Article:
About the Show
Julie (Darcy Miller) and Jeff (Jason Rouse) are your ordinary Portland couple, except do-gooder and lovable neurotic Julie is obsessively driven to help those in need and ends up stumbling through her own misconceptions in the process. As she tries earnestly to help friends and neighbors dealing with issues like homelessness, poverty and mental illness — yet misses time and again — she has to wonder: is it even possible for one person to make a difference? The world of “One Bird” features a range of relatable, offbeat, kind-hearted characters: hapless Jeff and Julie, her over the top friend Gena (Ayanna Berkshire), needy therapist Dr. Helfmann (Dana Millican), their homeless neighbor Frank (Patrick Green), an old classmate who’s fallen on hard times, Lizzie (Jana Lee Hamblin), kind but faltering James (Victor Mack), and many others, (including Rocco the dog, who sees Jeff and Julie through every hurdle).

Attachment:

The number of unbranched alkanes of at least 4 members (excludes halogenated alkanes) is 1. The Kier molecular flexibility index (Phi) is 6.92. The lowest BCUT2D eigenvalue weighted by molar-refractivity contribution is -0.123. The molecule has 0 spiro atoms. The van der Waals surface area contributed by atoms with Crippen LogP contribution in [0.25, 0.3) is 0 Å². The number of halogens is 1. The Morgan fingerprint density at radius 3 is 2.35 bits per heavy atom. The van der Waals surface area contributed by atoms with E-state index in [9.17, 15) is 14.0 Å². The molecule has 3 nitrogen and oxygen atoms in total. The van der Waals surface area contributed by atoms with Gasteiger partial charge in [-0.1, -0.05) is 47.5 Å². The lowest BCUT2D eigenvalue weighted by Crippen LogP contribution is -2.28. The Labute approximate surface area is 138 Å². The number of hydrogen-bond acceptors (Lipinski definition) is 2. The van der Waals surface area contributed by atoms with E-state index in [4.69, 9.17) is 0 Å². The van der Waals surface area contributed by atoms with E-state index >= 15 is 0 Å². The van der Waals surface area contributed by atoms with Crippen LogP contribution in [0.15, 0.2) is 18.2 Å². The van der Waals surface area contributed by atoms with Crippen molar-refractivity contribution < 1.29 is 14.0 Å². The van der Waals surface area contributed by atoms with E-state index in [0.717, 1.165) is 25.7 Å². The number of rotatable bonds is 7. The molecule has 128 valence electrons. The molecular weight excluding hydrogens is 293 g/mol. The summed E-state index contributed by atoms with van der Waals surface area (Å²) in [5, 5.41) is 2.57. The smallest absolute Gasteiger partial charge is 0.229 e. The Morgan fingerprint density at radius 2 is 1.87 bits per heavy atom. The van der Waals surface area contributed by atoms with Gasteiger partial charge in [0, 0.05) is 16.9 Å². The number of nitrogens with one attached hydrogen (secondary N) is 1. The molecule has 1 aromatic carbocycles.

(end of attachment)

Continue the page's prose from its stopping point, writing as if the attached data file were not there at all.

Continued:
Darcy Miller is a writer/director/producer from NYC who currently lives in Portland, Oregon. After realizing politics was not the career for her, she went on to receive her graduate degree from the London Academy of Dramatic Arts, and studied writing at Yale and the New School. Among her directing and producing work are the short films “180 Degrees” (Portland Film Festival), and the upcoming “Rise." Her company, See in the Dark Productions, uses the medium of narrative film to shed light on those things that are easy to miss in a busy world. Most recently, the script she co-wrote, an adaption of Edwidge Danticat's "Caroline's Wedding," won the Grand Prize in the American Zoetrope competition.
The title comes from Charles Bukowski’s quote — “'You begin saving the world by saving one person at a time; all else is grandiose romanticism or politics.” That’s where we start. How do you save the world, when it's full of craziness, neuroses, and uncertainty? One Bird finds comedy seamlessly in its plot and characters — which, in a world where we are all honest about our loonyness, isn’t that hard to do. Everyone here is out of place. Yes, we understand: a synopsis that talks about homelessness and addiction — and then calls itself a comedy — touches a few nerves. Well, all we can say is, you gotta see it. As I hit 40 and recently had my first child, I realized that, as the world gets darker, humor is more important than ever. It allows us to explore the worst things and feel it all — the ugliness, the sadness, the absurdity, the hilarity, the reality – equally.